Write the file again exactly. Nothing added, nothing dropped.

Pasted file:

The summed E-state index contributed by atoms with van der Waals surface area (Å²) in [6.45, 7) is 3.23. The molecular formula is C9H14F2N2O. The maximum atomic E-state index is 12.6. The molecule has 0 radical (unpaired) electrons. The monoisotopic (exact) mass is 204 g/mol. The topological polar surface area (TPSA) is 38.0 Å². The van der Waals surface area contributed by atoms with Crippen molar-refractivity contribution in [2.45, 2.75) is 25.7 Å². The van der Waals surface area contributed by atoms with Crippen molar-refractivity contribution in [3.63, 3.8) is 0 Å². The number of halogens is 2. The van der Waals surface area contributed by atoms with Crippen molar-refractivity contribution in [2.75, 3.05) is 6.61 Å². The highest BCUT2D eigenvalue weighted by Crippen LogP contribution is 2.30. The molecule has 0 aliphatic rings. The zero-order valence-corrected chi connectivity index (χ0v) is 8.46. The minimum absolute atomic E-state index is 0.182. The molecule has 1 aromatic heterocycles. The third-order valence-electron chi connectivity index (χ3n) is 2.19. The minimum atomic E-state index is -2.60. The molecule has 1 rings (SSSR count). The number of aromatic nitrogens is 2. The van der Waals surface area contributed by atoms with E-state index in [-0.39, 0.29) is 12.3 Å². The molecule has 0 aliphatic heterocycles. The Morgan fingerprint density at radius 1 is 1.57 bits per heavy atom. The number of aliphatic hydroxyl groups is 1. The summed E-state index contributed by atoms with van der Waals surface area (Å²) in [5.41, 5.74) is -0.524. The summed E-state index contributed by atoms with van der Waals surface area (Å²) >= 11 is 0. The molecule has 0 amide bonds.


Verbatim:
The summed E-state index contributed by atoms with van der Waals surface area (Å²) in [6.45, 7) is 3.23. The molecular formula is C9H14F2N2O. The maximum atomic E-state index is 12.6. The molecule has 0 radical (unpaired) electrons. The monoisotopic (exact) mass is 204 g/mol. The topological polar surface area (TPSA) is 38.0 Å². The van der Waals surface area contributed by atoms with Crippen molar-refractivity contribution in [2.45, 2.75) is 25.7 Å². The van der Waals surface area contributed by atoms with Crippen molar-refractivity contribution in [3.63, 3.8) is 0 Å². The number of halogens is 2. The van der Waals surface area contributed by atoms with Crippen molar-refractivity contribution in [2.75, 3.05) is 6.61 Å². The highest BCUT2D eigenvalue weighted by Crippen LogP contribution is 2.30. The molecule has 0 aliphatic rings. The zero-order valence-corrected chi connectivity index (χ0v) is 8.46. The minimum absolute atomic E-state index is 0.182. The molecule has 1 aromatic heterocycles. The third-order valence-electron chi connectivity index (χ3n) is 2.19. The minimum atomic E-state index is -2.60. The molecule has 1 rings (SSSR count). The number of aromatic nitrogens is 2. The van der Waals surface area contributed by atoms with E-state index in [-0.39, 0.29) is 12.3 Å². The molecule has 0 aliphatic heterocycles. The Morgan fingerprint density at radius 1 is 1.57 bits per heavy atom. The number of aliphatic hydroxyl groups is 1. The summed E-state index contributed by atoms with van der Waals surface area (Å²) in [5.41, 5.74) is -0.524. The summed E-state index contributed by atoms with van der Waals surface area (Å²) >= 11 is 0. The molecule has 0 amide bonds.